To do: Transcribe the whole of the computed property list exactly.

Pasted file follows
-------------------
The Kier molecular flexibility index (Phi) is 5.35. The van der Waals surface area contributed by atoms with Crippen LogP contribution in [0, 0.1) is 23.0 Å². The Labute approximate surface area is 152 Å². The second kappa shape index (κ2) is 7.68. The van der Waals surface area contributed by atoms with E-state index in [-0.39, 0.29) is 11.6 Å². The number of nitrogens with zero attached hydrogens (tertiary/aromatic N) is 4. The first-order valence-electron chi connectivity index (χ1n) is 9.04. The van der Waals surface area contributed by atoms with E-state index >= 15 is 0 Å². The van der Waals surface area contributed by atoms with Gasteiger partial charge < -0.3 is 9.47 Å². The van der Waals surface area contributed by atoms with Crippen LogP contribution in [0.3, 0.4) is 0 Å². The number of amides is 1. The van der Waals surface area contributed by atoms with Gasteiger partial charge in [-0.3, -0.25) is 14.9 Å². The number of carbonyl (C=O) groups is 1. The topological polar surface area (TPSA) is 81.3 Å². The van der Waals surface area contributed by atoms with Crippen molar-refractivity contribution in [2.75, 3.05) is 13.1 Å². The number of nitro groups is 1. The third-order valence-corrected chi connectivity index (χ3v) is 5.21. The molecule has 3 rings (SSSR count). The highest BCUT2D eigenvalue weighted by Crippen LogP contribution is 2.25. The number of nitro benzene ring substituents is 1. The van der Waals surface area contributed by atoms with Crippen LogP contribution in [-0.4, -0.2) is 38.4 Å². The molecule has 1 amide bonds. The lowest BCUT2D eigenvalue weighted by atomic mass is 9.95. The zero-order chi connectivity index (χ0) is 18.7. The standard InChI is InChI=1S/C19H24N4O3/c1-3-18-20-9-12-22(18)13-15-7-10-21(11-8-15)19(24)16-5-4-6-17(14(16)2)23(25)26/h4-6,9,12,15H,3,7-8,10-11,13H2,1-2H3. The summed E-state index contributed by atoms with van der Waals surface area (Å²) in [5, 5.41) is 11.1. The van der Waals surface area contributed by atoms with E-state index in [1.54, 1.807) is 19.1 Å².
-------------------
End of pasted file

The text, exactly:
The Kier molecular flexibility index (Phi) is 5.35. The van der Waals surface area contributed by atoms with Crippen LogP contribution in [0, 0.1) is 23.0 Å². The Labute approximate surface area is 152 Å². The second kappa shape index (κ2) is 7.68. The van der Waals surface area contributed by atoms with E-state index in [-0.39, 0.29) is 11.6 Å². The number of nitrogens with zero attached hydrogens (tertiary/aromatic N) is 4. The first-order valence-electron chi connectivity index (χ1n) is 9.04. The van der Waals surface area contributed by atoms with E-state index >= 15 is 0 Å². The van der Waals surface area contributed by atoms with Gasteiger partial charge < -0.3 is 9.47 Å². The van der Waals surface area contributed by atoms with Crippen LogP contribution in [0.3, 0.4) is 0 Å². The number of amides is 1. The van der Waals surface area contributed by atoms with Gasteiger partial charge in [-0.3, -0.25) is 14.9 Å². The number of carbonyl (C=O) groups is 1. The topological polar surface area (TPSA) is 81.3 Å². The van der Waals surface area contributed by atoms with Crippen molar-refractivity contribution in [2.75, 3.05) is 13.1 Å². The number of nitro groups is 1. The third-order valence-corrected chi connectivity index (χ3v) is 5.21. The molecule has 3 rings (SSSR count). The highest BCUT2D eigenvalue weighted by Crippen LogP contribution is 2.25. The number of nitro benzene ring substituents is 1. The van der Waals surface area contributed by atoms with Crippen LogP contribution in [-0.4, -0.2) is 38.4 Å². The molecule has 1 amide bonds. The lowest BCUT2D eigenvalue weighted by atomic mass is 9.95. The zero-order chi connectivity index (χ0) is 18.7. The standard InChI is InChI=1S/C19H24N4O3/c1-3-18-20-9-12-22(18)13-15-7-10-21(11-8-15)19(24)16-5-4-6-17(14(16)2)23(25)26/h4-6,9,12,15H,3,7-8,10-11,13H2,1-2H3. The summed E-state index contributed by atoms with van der Waals surface area (Å²) in [5, 5.41) is 11.1. The van der Waals surface area contributed by atoms with E-state index in [1.54, 1.807) is 19.1 Å².